I take an example from the accounts payable process and its impacts on the business. When I became CEO, I discovered, in our accounts payable department, a culture of overdue payments to suppliers. Slow payment was at that time the normal course of business: after the suppliers properly delivered services or goods under valid agreements, they had to submit reminders and wait for an unknown amount of time before their overdue payments were made.

This situation generated a lot of work for everyone, including suppliers’ staff; our accounting and legal departments; and the business buyers and their team members. Everyone felt important, and busy, and no one was accountable for the failure. There were always strong excuses in place: lack of time, missing data, unresolved questions from our chief accountant, a lack of cash in the bank account, and various others.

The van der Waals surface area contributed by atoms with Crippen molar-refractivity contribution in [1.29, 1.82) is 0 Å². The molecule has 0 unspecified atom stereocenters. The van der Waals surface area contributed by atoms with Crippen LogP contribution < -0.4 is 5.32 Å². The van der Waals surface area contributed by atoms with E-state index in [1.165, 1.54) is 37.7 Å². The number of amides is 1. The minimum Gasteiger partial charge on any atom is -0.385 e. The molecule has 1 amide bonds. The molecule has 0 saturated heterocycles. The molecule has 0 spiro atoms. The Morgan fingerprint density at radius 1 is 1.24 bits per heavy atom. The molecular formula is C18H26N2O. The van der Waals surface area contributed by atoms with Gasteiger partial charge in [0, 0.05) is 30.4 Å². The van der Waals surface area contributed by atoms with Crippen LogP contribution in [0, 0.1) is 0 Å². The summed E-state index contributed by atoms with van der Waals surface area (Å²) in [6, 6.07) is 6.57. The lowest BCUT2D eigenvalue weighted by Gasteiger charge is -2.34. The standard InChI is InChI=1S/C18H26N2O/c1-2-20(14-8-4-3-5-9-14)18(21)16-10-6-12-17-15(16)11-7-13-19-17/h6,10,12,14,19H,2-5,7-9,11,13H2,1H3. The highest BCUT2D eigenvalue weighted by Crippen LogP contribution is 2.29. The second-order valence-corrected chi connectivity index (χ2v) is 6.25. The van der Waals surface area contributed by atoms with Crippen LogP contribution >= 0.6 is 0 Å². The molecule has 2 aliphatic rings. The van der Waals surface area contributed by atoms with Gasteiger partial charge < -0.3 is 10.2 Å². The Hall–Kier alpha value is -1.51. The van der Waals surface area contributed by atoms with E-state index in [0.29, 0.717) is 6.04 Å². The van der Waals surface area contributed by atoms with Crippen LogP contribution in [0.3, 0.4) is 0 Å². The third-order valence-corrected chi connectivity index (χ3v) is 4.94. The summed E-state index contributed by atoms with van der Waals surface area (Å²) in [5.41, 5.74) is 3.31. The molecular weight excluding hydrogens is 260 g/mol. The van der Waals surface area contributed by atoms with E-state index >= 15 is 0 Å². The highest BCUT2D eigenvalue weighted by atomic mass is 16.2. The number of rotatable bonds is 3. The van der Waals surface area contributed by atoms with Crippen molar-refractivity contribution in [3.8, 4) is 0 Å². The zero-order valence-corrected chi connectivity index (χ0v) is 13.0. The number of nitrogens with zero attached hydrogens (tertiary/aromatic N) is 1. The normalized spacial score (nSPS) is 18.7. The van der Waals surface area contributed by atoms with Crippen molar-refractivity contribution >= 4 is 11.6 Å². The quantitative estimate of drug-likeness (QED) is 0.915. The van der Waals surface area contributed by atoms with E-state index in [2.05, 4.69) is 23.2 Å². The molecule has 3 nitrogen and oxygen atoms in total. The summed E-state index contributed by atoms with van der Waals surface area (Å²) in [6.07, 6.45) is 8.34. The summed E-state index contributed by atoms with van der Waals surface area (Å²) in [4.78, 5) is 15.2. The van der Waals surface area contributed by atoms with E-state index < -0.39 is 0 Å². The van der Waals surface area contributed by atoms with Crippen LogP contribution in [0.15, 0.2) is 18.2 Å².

This situation ate up hundreds of our employees’ hours, put stress on our suppliers, and forced supplier organisations to spend countless hours dealing with us. How do you think this situation reflected on our market reputation, future price quotes, and, more importantly, suppliers’ willingness to bid on our future tenders? How did it increase the cost of future purchases with extended negotiations of “non-productive” contract clauses such as termination, penalty, delivery or payment delays, claim processing, and similar terms? We were operating in a highly untruthful environment with our suppliers, which explained very well why, in some situations, we received very average service, and why the best suppliers didn’t try to serve us.